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Cotton Scarves

Fair Trade Cotton Scarves, Cotton Pashminas and Cotton Shawls.

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Cotton is without doubt the most widely used natural material in the production of all sorts of fabrics. At York Scarves we stock pure cotton scarves, cotton pashminas, cotton shawls and cotton wraps of various weights and designs. Our plain cotton scarf is one of our bestselling lines and highly recommended as a summer scarf. If you, like an ever growing number of people, are becoming increasingly concerned about the state of the environment why not try an organic cotton scarf from our new range. If you want a heavier classic pashmina you will find our fair trade viscose pashmina range perfect.

Cotton is a plant based fabric and as such the basic component of its structure is cellulose. The actual fibres used to make cotton yarn are from the soft fluffy balls, known as bolls, that the cotton plant develops around its seeds as protection. These lightweight bolls also help with seed dispersal. One of the huge advantages of cotton over other yarns is that it can be grown as an agricultural crop allowing for large scales of supply, and with higher volumes comes the benefits of “economies of scale” leading to much lower prices. Currently the global annual production of raw cotton is around twenty five million tonnes! This crop uses approximately 2.5% of all the arable land currently in use globally. The salt bush, or shrub is quite tolerant of salt and fairly drought tolerant making it a prime crop for some arid regions where other crops would not thrive.

Cotton has been used by man for thousands of years, in fact fragments of yarn found in the Indus Valley have been dated back to the fifth millennium B.C. However, it was only with the invention of the cotton gin that regular production became practical. The cotton gin is a device that separates the cotton fibres from the seeds, a very labour intensive process when done manually. The earliest recorded use of a rudimentary hand operated cotton gin was about 1700 years ago, but it wasn’t until the 1790’s that a modern mechanical device was invented in the USA, and that really opened the door to the mass production of cotton. Currently China is the world’s biggest producer of cotton with most of this being used in their own domestic market. The biggest exporter of cotton, by a long way, is still the USA.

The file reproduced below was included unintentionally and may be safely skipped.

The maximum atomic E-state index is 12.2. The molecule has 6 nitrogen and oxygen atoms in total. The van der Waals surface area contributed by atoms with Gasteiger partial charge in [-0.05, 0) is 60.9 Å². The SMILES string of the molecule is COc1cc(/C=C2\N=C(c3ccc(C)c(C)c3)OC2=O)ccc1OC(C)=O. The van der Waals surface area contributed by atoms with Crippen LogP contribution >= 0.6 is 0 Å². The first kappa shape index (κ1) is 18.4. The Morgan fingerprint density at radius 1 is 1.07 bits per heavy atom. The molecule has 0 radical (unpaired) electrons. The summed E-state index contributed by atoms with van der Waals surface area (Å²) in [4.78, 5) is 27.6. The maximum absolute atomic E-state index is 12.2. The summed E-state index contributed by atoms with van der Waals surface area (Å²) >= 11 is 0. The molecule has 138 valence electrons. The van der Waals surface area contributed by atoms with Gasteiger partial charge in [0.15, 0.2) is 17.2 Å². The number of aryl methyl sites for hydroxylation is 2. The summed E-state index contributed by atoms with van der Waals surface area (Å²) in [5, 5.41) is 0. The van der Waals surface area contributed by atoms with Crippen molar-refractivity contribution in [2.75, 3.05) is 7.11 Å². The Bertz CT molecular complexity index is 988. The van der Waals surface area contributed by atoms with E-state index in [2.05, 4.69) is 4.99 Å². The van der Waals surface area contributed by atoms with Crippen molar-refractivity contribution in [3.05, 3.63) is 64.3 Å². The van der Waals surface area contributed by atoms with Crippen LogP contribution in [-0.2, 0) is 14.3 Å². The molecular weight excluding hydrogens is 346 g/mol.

As a material for making scarves, cotton has many advantages but probably chief amongst those are its softness and its price. It doesn’t have the same insulation qualities as silk scarf or those made of wool, but in warmer weather this is a bonus. A light cotton scarf woven with a loose open weave is perfect for warmer climates. Of course, as with any yarn it can be spun and woven in a heavier weight and used for winter scarves also. In keeping with most natural yarns cotton also absorbs dye readily making it an easy fabric to add colour to. Many of our screen printed scarves are made of fine cotton. With printed scarves it is important that the fabric absorbs the dye so that the pattern can penetrate to the reverse side. This is not possible with petro chemical based fabrics. On these the dye sits on the surface of the fabric and it is only with exceedingly fine, light fabrics such as crepe and chiffon that colour can be seen on both sides.

Cotton is also used in combination with other types of fibre. We sell many cotton and silk pashminas and cotton and viscose scarves. Sometimes the yarn is blended so that a mix of silk and cotton fibres are spun together. You can also make fabrics with one type of yarn through the warp and another across the weft. By mixing fibres you can gain the benefits of both. Our cotton and silk pashminas are beautifully soft and light but cost a lot less than a pure silk pashmina. Our cotton and viscose scarves are physically lighter and softer than a pure viscose scarf. Cotton is one of nature’s true gems and a firm favourite with our customers all year round. We also use pure cotton in our Tartan Scarf range which has become a true classic and a firm favourite in the cooler months.



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